Chicago, US (BBN) – Humans aren’t the only ones who can go gray from stress – a new study has found that even dogs experience premature greying as a result.
Researchers examined muzzle grayness in dogs aged 1-4 and compared this with owner-reported signs of anxiety and impulsivity, reports Daily Mail.
Dogs with higher levels of these traits were found to have a greater extent of gray hair, especially those known to be fearful of loud noises, and unfamiliar animals and humans.
While it’s long been suspected that this may be the case for dogs, the researchers say the results were ‘quite striking.’
The team used a sample of 400 dogs from dog parks, shows, veterinary clinics, and other venues.
Each dog was photographed, and the researchers rated their muzzle grayness on a scale of ‘no gray’ to ‘full gray.’
Dog owners were asked to fill out a questionnaire assessing their dog’s anxiety and impulsivity, along with other behavioral characteristics.
To avoid bias, they were told the purpose of the study focused on dog lifestyle.
The questionnaire included statements like ‘my dog is typically fearful’ and ‘responds to groups of people by cringing, cowering, hiding, or not interacting,’ and owners ranked them on a scale from ‘strongly disagree’ (O) to ‘strongly agree’ (4).
The results, published in the journal Applied Animal Behaviour Science, revealed a link between these traits and a gray muzzle.
Anxiety and impulsivity levels were found to be a ‘significant’ predictor of premature graying in the muzzle, with fear responses to loud noise, and unfamiliar animals and people especially linked to the trait.
Rank the statements from 0 (strongly disagree) to 4 (strongly agree). ‘My dog…’
1. Is typically fearful
2. Tends to shed or lose hair during unusual times such as a veterinary exam or being in a new place
3. Either initiates or experiences hostility, dominance, threats, or fighting with other dogs
4. Whines or barks when left alone at home
5. Scratches, chews, or causes destruction when left alone at home
6. Urinates or defecates in the home when left alone
7. Whines or barks when at the vet
8. Cringes, cowers, hides, or tries to avoid handling when at the vet
9. Responds to groups of people by cringing, cowering, hiding, or not interacting
10. Responds to groups of people by barking or growling
11. Is calm when I return home
12. Jumps up on me when I return home
13. Jumps up on other people when greeting them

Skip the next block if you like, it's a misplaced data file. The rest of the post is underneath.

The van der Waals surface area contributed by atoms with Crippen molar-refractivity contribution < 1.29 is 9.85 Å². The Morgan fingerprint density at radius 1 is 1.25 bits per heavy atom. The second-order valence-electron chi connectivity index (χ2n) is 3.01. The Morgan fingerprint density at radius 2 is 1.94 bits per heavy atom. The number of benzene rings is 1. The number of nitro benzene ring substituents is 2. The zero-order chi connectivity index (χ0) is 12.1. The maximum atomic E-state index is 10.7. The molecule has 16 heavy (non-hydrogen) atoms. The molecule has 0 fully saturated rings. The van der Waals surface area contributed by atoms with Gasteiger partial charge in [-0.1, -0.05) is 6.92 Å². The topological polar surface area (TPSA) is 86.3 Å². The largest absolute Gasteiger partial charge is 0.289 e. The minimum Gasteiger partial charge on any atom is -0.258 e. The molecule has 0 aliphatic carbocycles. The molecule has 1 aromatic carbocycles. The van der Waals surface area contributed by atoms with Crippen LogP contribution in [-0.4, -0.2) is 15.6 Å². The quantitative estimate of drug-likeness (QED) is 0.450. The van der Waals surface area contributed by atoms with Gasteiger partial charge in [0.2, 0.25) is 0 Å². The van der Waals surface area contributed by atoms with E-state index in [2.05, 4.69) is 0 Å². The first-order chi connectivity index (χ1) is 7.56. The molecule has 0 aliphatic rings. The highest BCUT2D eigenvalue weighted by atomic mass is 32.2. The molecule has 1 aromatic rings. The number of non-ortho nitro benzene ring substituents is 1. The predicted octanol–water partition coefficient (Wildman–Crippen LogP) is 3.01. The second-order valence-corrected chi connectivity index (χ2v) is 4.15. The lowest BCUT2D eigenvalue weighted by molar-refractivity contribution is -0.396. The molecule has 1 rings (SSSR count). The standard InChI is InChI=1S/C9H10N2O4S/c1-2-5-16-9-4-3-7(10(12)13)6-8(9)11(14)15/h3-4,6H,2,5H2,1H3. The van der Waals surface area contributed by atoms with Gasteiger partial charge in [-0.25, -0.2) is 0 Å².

14. Can maintain a “sit-stay” calmly without agitation
15. Pulls on the leash when going on walks
16. Seeks attention by persistent barking
17. Would benefit from learning “leave it!” as a command
18. Loses focus and ignores me when there is a lot of activity occurring in the environment
19. Chases after small animals
20. Is hyperactive and wanting more exercise after 30–60 min of walking
21. Is calm and relaxed after 30–60 min of vigorous exercise (e.g., running, playing Frisbee, chasing/retrieving balls)
Researchers also considered a number of other factors, such as dog size, spay/neuter status, and medical problems.
But, these did not predict extent of muzzle grayness.
Instead, anxiety and impulsivity levels were found to be a ‘significant’ predictor of this phenomenon, with fear responses to loud noise, and unfamiliar animals and people especially associated with increased grayness.
They also found that female dogs were more likely to experience this type of graying.
‘Based on my years of experience observing and working with dogs, I’ve long had a suspicion that dogs with higher levels of anxiety and impulsiveness also show increased muzzle grayness,’ said Camille King, a Northern Illinois University alumnus and one of the authors on the study.
For dogs under the age of 4, the researchers say a gray muzzle could be a warning sign of anxiety or fear-related conditions.
The findings, they say, have implications for the animals’ welfare.
‘If dog professionals (veterinarians, applied behaviorists, dog trainers, etc) are able to note premature graying in their assessments and or training, then these dogs might be assessed more thoroughly for anxiety/impulsivity/fear problems, and, if necessary, started on behaviour modification programs earlier in their developmental life stages,’ the authors explained.
‘Additionally, owners could be educated to monitor for premature graying in young dogs.’